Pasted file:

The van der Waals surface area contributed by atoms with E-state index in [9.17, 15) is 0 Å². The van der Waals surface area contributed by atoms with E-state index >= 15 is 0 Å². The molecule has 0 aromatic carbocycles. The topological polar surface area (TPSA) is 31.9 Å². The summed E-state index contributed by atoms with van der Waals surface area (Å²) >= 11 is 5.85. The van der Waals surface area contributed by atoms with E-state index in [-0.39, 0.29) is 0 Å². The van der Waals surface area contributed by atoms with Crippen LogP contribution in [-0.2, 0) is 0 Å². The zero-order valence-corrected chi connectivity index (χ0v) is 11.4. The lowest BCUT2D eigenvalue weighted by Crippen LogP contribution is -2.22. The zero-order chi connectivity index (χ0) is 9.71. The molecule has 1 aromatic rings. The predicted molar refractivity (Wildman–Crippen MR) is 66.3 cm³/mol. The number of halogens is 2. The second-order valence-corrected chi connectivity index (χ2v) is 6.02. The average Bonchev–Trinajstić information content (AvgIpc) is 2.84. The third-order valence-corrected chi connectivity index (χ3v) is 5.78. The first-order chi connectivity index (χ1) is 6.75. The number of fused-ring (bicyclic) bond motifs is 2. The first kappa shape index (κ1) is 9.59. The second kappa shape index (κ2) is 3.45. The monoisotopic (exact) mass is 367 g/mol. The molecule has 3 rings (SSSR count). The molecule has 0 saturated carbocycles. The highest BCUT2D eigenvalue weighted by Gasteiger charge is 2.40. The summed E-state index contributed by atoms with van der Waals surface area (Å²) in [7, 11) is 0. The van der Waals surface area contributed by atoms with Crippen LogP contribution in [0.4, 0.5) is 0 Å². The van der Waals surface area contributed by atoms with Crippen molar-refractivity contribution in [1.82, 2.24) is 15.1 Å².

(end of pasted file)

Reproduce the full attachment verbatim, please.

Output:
The van der Waals surface area contributed by atoms with E-state index in [9.17, 15) is 0 Å². The van der Waals surface area contributed by atoms with E-state index >= 15 is 0 Å². The molecule has 0 aromatic carbocycles. The topological polar surface area (TPSA) is 31.9 Å². The summed E-state index contributed by atoms with van der Waals surface area (Å²) >= 11 is 5.85. The van der Waals surface area contributed by atoms with E-state index in [-0.39, 0.29) is 0 Å². The van der Waals surface area contributed by atoms with Crippen LogP contribution in [-0.2, 0) is 0 Å². The zero-order valence-corrected chi connectivity index (χ0v) is 11.4. The lowest BCUT2D eigenvalue weighted by Crippen LogP contribution is -2.22. The zero-order chi connectivity index (χ0) is 9.71. The molecule has 1 aromatic rings. The predicted molar refractivity (Wildman–Crippen MR) is 66.3 cm³/mol. The number of halogens is 2. The second-order valence-corrected chi connectivity index (χ2v) is 6.02. The average Bonchev–Trinajstić information content (AvgIpc) is 2.84. The third-order valence-corrected chi connectivity index (χ3v) is 5.78. The first-order chi connectivity index (χ1) is 6.75. The number of fused-ring (bicyclic) bond motifs is 2. The first kappa shape index (κ1) is 9.59. The second kappa shape index (κ2) is 3.45. The monoisotopic (exact) mass is 367 g/mol. The molecule has 3 rings (SSSR count). The molecule has 0 saturated carbocycles. The highest BCUT2D eigenvalue weighted by Gasteiger charge is 2.40. The summed E-state index contributed by atoms with van der Waals surface area (Å²) in [7, 11) is 0. The van der Waals surface area contributed by atoms with Crippen LogP contribution in [0.4, 0.5) is 0 Å². The van der Waals surface area contributed by atoms with Crippen molar-refractivity contribution in [1.82, 2.24) is 15.1 Å².